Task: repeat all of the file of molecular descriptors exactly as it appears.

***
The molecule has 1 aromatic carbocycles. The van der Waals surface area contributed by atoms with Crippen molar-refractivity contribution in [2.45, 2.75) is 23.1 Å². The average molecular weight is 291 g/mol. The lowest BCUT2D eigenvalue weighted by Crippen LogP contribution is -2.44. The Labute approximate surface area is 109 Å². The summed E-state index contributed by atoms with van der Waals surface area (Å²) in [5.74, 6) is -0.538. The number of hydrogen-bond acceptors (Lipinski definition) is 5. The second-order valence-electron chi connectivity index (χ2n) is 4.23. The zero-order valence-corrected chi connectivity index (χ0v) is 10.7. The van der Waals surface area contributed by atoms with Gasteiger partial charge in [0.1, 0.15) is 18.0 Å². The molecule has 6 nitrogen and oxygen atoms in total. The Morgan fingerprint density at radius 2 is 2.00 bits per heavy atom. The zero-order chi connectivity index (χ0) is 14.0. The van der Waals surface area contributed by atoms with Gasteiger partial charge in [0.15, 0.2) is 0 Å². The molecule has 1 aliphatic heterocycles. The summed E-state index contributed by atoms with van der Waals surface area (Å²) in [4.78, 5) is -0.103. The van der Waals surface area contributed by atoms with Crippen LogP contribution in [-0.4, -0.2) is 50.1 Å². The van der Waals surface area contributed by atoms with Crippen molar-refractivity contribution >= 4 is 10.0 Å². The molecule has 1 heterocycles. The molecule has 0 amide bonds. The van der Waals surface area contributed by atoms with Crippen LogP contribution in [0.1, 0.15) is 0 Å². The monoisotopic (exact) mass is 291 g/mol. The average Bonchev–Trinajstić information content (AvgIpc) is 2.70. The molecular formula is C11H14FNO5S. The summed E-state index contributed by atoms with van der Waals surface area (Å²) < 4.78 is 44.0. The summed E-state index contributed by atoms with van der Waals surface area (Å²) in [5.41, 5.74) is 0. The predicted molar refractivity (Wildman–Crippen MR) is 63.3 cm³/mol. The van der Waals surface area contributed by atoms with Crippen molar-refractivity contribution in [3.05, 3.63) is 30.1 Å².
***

The molecule has 1 aromatic carbocycles. The van der Waals surface area contributed by atoms with Crippen molar-refractivity contribution in [2.45, 2.75) is 23.1 Å². The average molecular weight is 291 g/mol. The lowest BCUT2D eigenvalue weighted by Crippen LogP contribution is -2.44. The Labute approximate surface area is 109 Å². The summed E-state index contributed by atoms with van der Waals surface area (Å²) in [5.74, 6) is -0.538. The number of hydrogen-bond acceptors (Lipinski definition) is 5. The second-order valence-electron chi connectivity index (χ2n) is 4.23. The zero-order valence-corrected chi connectivity index (χ0v) is 10.7. The van der Waals surface area contributed by atoms with Gasteiger partial charge in [0.1, 0.15) is 18.0 Å². The molecule has 6 nitrogen and oxygen atoms in total. The Morgan fingerprint density at radius 2 is 2.00 bits per heavy atom. The zero-order chi connectivity index (χ0) is 14.0. The van der Waals surface area contributed by atoms with Gasteiger partial charge in [0.15, 0.2) is 0 Å². The molecule has 1 aliphatic heterocycles. The summed E-state index contributed by atoms with van der Waals surface area (Å²) in [4.78, 5) is -0.103. The van der Waals surface area contributed by atoms with Crippen LogP contribution in [-0.4, -0.2) is 50.1 Å². The van der Waals surface area contributed by atoms with Crippen molar-refractivity contribution >= 4 is 10.0 Å². The molecule has 1 heterocycles. The molecule has 0 amide bonds. The van der Waals surface area contributed by atoms with Crippen LogP contribution in [0.1, 0.15) is 0 Å². The monoisotopic (exact) mass is 291 g/mol. The average Bonchev–Trinajstić information content (AvgIpc) is 2.70. The molecular formula is C11H14FNO5S. The summed E-state index contributed by atoms with van der Waals surface area (Å²) < 4.78 is 44.0. The summed E-state index contributed by atoms with van der Waals surface area (Å²) in [5.41, 5.74) is 0. The predicted molar refractivity (Wildman–Crippen MR) is 63.3 cm³/mol. The van der Waals surface area contributed by atoms with Crippen molar-refractivity contribution in [3.05, 3.63) is 30.1 Å².